If you don’t fancy the 30-hour trip to St Petersburg to jump into a frozen lake, CRYO in Edgecliff can give you a freeze just as cold.
I quite like the shock of being cold, in fact, really cold. A plunge into water so crisp it leaves you questioning how it hasn’t frozen solid, is all you need to give your body the boost it needs for the rest of the day.
I’ve travelled around the world to do this. I ditched Sydney’s roasting summer and went to St Petersburg instead, where I plunged for a full five minutes into a hole cut into the ice of a frozen lake.
While visiting friends in Norfolk, I walked over a frost covered beach to swim in the North Sea. Five years ago I travelled to Harbin in Northern China to compete for Australia in the Winter Games Swimming Competition, in a 25 metre cut hole in the frozen Song-Zhu river, where the external temperature was minus 36 degrees.
The air at Harbin was cold. So cold my feet stuck to the ice. When I raised my fists in victory after winning the final, I did a faintly ridiculous double fist pump of personal and national pride, only for the hair under my arms – still wet from swimming – to freeze instantly and crack noisily as I put my arms back down.
All of this is interesting only because on Tuesday, Hunter and Bligh tried out Cryotherapy at the appropriately named CRYO on New South Head Road near Edgecliff Station in Sydney’s Inner East.
I went for two reasons; to see if it actually works, and because I don’t mind the cold.
Cryotherapy – the idea of plunging yourself into the cold and then warming yourself up again – isn’t new. It’s as old as Russia and Finland and Sweden or any Baltic state you care to mention, where they’ve known for centuries how good it feels. And if you add vodka, that’s a whole other article.
The idea is that it has great health benefits, can fight hypertension, inflammation, cause weight loss and aid recovery – which are all well and good, but let’s be frank, they’re unproven ideas that are great for marketing.
In keeping with the overall health theme, CRYO in Edgecliff looks like a modern German Dentists clinic and is staffed by professional young women, who are well trained, efficient and know the systems and processes.
After being signed in, you’re taken to a private booth where you lock the door, strip and put on a very nice cotton waffle weave robe. On the wall a screen plays a video displaying the process and what to expect. Next you sign a disclaimer so if you are hurt or injured in any way, the business can ensure they informed you of the risks.
Once the admin is over you can embark on your icy journey. The frosted glass doors at the end of the cubicle open to where, with your technician, you’re taken to your tank. All this is done to keep privacy and is a very nice touch. Here, you lose the robe, put on the gloves, socks and ugg boots and strip into what looks like an open ended pressure vessel. Essentially it’s a tank with the top cut off and a door you can step into and be surrounded by the cold.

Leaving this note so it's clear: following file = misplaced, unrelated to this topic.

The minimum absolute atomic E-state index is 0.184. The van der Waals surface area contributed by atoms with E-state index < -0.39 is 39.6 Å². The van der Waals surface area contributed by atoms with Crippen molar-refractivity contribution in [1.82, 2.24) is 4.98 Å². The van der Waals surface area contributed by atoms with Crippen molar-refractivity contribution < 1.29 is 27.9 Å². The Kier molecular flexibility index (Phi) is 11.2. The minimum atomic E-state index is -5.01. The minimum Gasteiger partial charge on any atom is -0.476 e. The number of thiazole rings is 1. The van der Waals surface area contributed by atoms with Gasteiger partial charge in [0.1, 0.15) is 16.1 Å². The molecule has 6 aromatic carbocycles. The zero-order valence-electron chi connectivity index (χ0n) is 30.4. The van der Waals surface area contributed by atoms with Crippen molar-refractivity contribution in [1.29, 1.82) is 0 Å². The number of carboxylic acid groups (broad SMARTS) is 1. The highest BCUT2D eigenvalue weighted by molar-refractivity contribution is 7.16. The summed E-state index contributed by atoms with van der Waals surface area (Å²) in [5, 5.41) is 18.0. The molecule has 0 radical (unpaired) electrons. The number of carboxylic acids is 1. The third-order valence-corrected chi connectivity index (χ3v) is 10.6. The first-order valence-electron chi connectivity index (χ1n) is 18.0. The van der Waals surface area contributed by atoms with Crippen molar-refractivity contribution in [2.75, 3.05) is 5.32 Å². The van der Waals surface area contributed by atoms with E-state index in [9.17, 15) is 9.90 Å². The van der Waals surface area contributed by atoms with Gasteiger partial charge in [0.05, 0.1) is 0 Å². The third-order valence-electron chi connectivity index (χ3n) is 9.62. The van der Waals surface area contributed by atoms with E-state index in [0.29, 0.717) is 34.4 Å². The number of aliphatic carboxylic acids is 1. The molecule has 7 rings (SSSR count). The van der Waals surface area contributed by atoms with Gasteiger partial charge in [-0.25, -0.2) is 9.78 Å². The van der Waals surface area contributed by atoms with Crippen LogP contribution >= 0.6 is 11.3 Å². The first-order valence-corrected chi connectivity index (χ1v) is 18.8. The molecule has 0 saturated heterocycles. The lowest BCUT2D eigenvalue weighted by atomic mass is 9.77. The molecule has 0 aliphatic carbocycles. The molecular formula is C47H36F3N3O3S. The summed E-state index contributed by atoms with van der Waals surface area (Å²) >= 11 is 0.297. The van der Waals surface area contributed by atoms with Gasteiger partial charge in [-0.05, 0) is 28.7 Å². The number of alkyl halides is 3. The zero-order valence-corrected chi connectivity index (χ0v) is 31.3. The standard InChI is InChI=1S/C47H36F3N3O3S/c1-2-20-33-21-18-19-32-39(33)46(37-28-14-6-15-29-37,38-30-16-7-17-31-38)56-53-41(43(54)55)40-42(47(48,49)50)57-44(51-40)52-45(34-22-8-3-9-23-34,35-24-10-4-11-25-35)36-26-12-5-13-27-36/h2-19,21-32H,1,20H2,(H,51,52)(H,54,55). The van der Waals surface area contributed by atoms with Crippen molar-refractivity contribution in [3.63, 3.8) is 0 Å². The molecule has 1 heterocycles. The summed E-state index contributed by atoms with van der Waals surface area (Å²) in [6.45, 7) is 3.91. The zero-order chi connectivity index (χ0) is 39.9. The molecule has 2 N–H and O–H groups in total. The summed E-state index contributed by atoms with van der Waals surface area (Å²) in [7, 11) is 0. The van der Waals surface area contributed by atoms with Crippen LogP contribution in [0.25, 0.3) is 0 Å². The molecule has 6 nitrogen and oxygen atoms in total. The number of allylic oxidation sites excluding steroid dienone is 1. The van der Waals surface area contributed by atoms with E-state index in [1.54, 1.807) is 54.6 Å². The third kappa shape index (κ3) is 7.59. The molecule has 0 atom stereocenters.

Image from Cryo
Then they pump in the gas.
The gas, Liquid Nitrogen, is minus 196 degrees, rushes into the vessel and immediately becomes a kind of dry freezing fog wrapping around your body. You don’t have to fear the Nitrogen, 80 per cent of the air you breathe is Nitrogen, and in its cold vapour state it will settle so it isn’t shooting past your head. That said, I wouldn’t recommend sitting down and breathing it in. I’ve never had Nitrogen Narcosis (the effect of too much Nitrogen in your bloodstream), but what I have heard, it isn’t great.
Image from Cryo
Now look, it is cold in the tank – not Russian lake or Chinese river cold, but the kind of cold as if you’ve got an ice pack covering the entirety of your body.
Because I was a newbie and the company has strict safety procedures, I was only allowed in the tank for two minutes, and for me, that wasn’t really enough. I’m biggish; 196 centimetres tall and 114 kilograms, so I felt I could have taken quite a longer hit. Frankly, I would have preferred more time in the chamber, but it would have been a fruitless discussion.
And did it work? The short answer is yes. I could feel the effects of the cold on the damaged rotator cuffs in my shoulders and on my permanently tight hamstrings, and changing back into my clothes I got a brief burst of the post-cold euphoria.
All of that wore off on the short walk back to Edgecliff Station, but the young technician who froze me noted that from what they’d learnt, my body could take a longer freeze, but as a precaution for first-timers there is a limit of two minutes.
To be honest, if I could bring back that feeling of the post-Russian-lake-swim without the 30-hour trip to St Petersburg – I would consider it.
1300 332 796
226, New South Head Rd, Edgecliff
Catch the T4 line train to Edgecliff Station of park under the shopping centre on New Beach Road.
How Much: $90 for your first session.
Summary: Extremely professionally run, and fun, if you like the cold.
Images courtesy of Cryo Facebook